Rewards programs come in all different shapes and sizes. They usually bring good things for you as an individual or a consumer. Points=perks and you often don't have to do much outside of purchasing the item.
There are different strategies, however. I think we all do it so I might as well just admit to itâyou know when you eat standing up by the pantry snacking on anything you can find? Well, there is nothing quite as pleasurable as reading meaningless cardboard package products while annihilating one too many SpongeBob Cheese Nips.
It was a couple seconds after Patrick and Sandy met their coterminous fates when I found my box of Ziploc bags. The box declared, "Recycle for Rewards!"
A rewards program around recycling? That's pretty cool. This is how loyalty should workâit should support both the product itself and something much larger (I'm that eco-friendly millennial that marketers think I am after all!)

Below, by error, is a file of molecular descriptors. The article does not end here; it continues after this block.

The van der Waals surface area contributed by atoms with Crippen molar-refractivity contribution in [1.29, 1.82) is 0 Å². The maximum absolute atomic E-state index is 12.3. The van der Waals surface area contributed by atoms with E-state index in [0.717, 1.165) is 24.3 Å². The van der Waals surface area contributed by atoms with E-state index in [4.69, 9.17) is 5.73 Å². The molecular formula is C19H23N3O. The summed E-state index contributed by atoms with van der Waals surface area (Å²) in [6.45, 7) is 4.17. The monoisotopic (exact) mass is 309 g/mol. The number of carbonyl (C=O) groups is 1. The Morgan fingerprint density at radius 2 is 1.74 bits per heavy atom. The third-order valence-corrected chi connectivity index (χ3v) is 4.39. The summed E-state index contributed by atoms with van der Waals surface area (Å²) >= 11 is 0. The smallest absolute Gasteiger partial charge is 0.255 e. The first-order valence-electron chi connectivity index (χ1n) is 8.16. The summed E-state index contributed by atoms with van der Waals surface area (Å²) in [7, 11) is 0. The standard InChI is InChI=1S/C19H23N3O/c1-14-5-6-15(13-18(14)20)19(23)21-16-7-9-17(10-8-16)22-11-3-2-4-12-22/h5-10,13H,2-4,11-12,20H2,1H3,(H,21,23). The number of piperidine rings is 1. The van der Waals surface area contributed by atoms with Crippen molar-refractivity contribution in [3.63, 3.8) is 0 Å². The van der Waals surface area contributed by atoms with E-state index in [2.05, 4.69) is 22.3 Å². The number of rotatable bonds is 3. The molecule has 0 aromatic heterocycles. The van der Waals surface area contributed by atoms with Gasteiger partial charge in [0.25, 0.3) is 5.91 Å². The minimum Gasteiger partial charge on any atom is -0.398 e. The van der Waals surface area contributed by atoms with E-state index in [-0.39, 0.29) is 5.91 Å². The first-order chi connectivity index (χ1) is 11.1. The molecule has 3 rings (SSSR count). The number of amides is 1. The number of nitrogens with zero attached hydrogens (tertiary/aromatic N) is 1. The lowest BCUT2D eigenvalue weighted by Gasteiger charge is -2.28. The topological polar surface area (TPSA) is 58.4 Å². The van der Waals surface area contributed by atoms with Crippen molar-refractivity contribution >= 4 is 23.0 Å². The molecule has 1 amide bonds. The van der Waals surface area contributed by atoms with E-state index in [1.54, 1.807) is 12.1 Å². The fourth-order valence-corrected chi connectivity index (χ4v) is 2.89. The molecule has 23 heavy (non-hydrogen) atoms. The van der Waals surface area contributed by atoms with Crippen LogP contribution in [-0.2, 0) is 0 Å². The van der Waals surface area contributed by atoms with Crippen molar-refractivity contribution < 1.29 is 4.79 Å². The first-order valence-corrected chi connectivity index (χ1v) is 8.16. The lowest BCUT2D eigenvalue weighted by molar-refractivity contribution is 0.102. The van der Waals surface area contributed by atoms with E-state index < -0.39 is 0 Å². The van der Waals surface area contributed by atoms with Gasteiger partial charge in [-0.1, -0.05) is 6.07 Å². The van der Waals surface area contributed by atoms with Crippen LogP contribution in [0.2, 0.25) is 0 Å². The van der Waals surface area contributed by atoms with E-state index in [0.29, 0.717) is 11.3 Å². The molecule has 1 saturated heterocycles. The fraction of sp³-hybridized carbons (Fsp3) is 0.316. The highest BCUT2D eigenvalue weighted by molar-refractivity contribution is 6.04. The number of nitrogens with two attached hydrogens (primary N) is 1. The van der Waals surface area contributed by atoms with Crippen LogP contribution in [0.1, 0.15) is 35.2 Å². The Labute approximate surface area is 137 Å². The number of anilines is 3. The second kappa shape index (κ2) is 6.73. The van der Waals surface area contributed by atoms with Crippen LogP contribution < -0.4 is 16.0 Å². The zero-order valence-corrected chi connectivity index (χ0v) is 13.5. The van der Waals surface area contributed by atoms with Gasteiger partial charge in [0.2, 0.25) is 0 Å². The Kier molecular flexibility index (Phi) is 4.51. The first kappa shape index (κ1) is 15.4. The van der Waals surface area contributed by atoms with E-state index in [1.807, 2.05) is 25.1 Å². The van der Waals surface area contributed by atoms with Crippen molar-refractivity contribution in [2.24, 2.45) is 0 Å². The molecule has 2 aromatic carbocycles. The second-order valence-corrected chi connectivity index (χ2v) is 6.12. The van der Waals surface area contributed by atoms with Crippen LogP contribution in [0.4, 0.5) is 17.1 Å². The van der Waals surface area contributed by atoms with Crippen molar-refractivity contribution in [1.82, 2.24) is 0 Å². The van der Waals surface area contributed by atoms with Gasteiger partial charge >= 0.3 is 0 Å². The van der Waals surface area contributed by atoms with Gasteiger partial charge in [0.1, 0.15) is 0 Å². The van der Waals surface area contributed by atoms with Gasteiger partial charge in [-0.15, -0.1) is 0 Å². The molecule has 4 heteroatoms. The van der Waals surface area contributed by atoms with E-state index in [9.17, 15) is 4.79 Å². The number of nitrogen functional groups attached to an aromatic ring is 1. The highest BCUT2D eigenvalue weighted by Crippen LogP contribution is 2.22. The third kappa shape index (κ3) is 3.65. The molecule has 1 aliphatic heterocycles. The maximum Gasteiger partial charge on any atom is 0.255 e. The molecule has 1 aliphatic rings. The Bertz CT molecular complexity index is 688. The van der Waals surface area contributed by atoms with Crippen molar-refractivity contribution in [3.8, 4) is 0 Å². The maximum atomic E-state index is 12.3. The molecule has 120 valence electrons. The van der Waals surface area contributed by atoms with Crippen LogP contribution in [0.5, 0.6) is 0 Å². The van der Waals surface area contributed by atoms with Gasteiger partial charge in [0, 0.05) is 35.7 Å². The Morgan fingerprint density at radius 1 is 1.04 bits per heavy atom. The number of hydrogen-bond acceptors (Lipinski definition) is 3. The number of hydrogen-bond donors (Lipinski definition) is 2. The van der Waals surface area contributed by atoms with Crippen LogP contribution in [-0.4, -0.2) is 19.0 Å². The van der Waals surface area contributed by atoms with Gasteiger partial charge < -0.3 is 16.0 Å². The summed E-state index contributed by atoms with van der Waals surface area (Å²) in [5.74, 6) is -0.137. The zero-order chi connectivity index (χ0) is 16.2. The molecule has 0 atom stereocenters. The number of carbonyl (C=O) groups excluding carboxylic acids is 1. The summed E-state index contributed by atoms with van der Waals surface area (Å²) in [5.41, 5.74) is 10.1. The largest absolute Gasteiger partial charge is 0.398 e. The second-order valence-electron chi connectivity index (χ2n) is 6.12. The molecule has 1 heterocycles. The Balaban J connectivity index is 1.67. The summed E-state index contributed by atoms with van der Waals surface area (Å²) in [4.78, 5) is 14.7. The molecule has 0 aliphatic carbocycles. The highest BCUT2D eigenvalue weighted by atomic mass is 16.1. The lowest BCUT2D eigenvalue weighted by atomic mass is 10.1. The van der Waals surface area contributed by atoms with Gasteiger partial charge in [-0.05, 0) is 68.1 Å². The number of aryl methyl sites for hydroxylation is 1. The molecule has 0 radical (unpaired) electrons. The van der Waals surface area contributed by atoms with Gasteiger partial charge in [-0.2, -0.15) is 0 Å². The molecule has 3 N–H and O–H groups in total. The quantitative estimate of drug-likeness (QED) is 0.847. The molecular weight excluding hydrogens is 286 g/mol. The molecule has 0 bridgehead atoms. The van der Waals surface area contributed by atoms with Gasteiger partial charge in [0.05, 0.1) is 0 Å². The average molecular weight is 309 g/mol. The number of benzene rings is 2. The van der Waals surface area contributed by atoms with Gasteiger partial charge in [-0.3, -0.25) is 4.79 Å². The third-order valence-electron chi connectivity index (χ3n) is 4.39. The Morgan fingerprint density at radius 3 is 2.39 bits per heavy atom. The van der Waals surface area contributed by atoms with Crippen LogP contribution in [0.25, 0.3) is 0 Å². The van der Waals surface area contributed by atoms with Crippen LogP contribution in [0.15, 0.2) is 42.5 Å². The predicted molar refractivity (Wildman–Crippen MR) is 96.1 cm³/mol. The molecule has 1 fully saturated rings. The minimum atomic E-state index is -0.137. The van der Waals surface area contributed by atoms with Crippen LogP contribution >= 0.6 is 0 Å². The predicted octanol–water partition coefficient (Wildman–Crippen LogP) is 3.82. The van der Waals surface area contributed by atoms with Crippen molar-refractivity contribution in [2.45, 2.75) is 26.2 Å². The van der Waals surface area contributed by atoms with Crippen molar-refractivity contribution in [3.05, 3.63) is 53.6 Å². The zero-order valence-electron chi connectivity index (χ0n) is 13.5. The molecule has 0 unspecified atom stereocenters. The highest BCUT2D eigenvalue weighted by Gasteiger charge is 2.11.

But I found the steps on the website and I got confused. It looks like S.C. Johnson, the parent of Ziploc, uses a recycling rewards company called Recyclebank.
Here are the steps:
1. Purchase specially marked boxes of ZiplocÂ® Snack and Sandwich bags when you see "ZiplocÂ® brand bags are now recyclable" on the top of the box.
2. Find the Recyclebank Points Code printed inside the box and enter it on this page in the points code box.
3. Recycle your clean and dry ZiplocÂ® bags at your local grocery stores' plastic bag recycling center.
4. Use your points for great rewards like discounts on ZiplocÂ® products. If you get these rewards, you'll be entered into our ZiplocÂ® Rewards sweepstakes to win the Big Green Cookbook and a CuisinartÂ® GreenGourmet Cookware Set.
There's a key flawâthe Rewards code works without recycling. There is no strategic relation between recycling and rewards. It's more of a suggestion. Can a rewards program function on the honor system?
Find out how to make an effective loyalty program at this year's US 2013 Customer Festival this October where top marketers and c-levels will be discussing tangible strategies.
What are your thoughts? Does the honor system work for loyalty programs?
[photo – flickr Nima Badiey]